Page 45 Review by Jonathan
Sometimes, as with people, things are not always as they initially appear. A first glance inside this hardcover revealed what appeared to be a relatively primitive art style, wordily lettered in a somewhat jarring font. I persisted with it though, for three reasons.
Firstly, Random House / Jonathan Cape have published some rather good graphic novels over the years so I thought they at least deserved some benefit of the doubt! Secondly, I was aware this work has won six major European comic prizes including the Spanish 2010 Best Comic Prize. Finally, I do have an interest in that particular era, WW2 and the run up to it.
The Spanish Civil War, though, was not something I knew a great deal about, other than from accounts by people like George Orwell etc. who had volunteered to go there and fight against the rise of fascism in the form of General Franco. So I thought it would be an interesting historical primer if nothing else.
This work is narrated by Altaribba, recounting the entirety of his father Antonio's life, beginning with his decision, aged 90, to leap from the top floor of his nursing home, freshly shaved and dressed to go out in style, which presumably inspired the title. Once we've seen that denouement revealed, we then go back to the very beginning, to his crushingly austere and rather brutal childhood in the rural, agricultural Spanish heartlands.
As biographies of a life go, it's extremely well told, the child's clear desire to escape what was tantamount to penal servitude and spread his wings, thus, inadvertently at first, getting caught up in an incredibly turbulent period of Spanish history. Antonio's teenage and early adult life was certainly also one of struggle and strife, those he never really truly escaped.
After the rather chaotic years of partisan fighting, sometimes of an internecine, factional nature amongst other elements of the Republican resistance, as well as against their main enemy the fascists, things took a considerable turn for the worse when the Republican forces were finally defeated and driven from Spain. Rather than being welcomed by France, the losers were forced first into internment camps, then indentured labour. The squalid conditions of the camps killed a number of gallant fighters and their families who had already given so much in their doomed support of the cause.
Eventually, seizing his chance to escape, Antonio tried at first to settle in France before eventually admitting defeat and heading back to Spain, where he found a number of his former comrades, now trying to get by in Franco's Spain by keeping their heads down and their mouths shut about their pasts. For a brief while you could actually say he thrived, being reasonably successful in business, but his latter days were spent once more in comparative poverty, having been financially betrayed by one of his business partners.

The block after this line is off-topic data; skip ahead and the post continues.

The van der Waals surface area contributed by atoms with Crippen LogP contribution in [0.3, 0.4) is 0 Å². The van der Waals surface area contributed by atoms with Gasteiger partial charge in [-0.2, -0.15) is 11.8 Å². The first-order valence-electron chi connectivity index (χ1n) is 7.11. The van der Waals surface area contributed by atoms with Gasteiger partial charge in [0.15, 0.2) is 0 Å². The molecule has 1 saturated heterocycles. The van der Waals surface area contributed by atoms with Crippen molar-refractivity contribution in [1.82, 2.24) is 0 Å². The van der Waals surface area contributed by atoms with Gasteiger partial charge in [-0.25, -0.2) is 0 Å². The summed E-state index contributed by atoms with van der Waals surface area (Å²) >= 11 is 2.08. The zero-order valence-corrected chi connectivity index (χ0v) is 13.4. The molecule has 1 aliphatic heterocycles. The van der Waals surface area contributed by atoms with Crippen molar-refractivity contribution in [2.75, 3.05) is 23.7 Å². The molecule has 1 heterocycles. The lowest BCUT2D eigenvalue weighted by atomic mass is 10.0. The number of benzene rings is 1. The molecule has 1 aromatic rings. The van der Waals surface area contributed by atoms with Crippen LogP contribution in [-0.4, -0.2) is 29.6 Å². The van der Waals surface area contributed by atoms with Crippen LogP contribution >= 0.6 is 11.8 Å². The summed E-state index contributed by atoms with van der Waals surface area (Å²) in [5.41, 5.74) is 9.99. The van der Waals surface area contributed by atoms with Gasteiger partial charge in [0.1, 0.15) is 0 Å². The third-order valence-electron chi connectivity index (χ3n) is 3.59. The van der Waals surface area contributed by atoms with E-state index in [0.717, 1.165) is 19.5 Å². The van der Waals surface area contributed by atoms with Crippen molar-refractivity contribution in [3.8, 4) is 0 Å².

Sadly, he then found life in the old people's home which he entered relatively early - simply by dint of being unable to afford anything else - a rather strictured, unpleasant and ultimately demoralising experience. In many ways, no different from most of his life. So, when you reach the point where the ninety-year-old Antonio is preparing to make his final escape, you can fully understand his decision to depart this world entirely on his own terms.
This is a very moving book in many ways, with much to say about how life less than a century ago in what we now perceive as stable, civilised Western European was anything but, with widespread poverty, violence, political instability and corruption, large scale movement of refugees, discrimination. We do have it easy these days in comparison, there's no doubt about that.
I think it's testament to Altaribba Jr.'s narrative skills, plus the fascinating details of Antonio's life, that very quickly I didn't notice the art too much. It's not bad, it's just nothing special. Frankly, in some ways, the art isn't actually that important in a work like this, it's the story which is always going to be the star. I should note, aside from the fact I can't draw at all, apparently Kim is a highly regarded cartoonist responsible for a hugely popular humour strip in Spanish newspapers called MARTINEZ THE FASCIST, though having googled that it seems far more Robert Crumb / Gilbert Shelton in style than this work. Meanwhile, I did realise that the lettering would obviously have originally been in Spanish, possibly in a different font, so I guess I shouldn't be too critical on that point. Neither remotely spoilt my enjoyment of what was ultimately a fascinating and highly illuminating biography.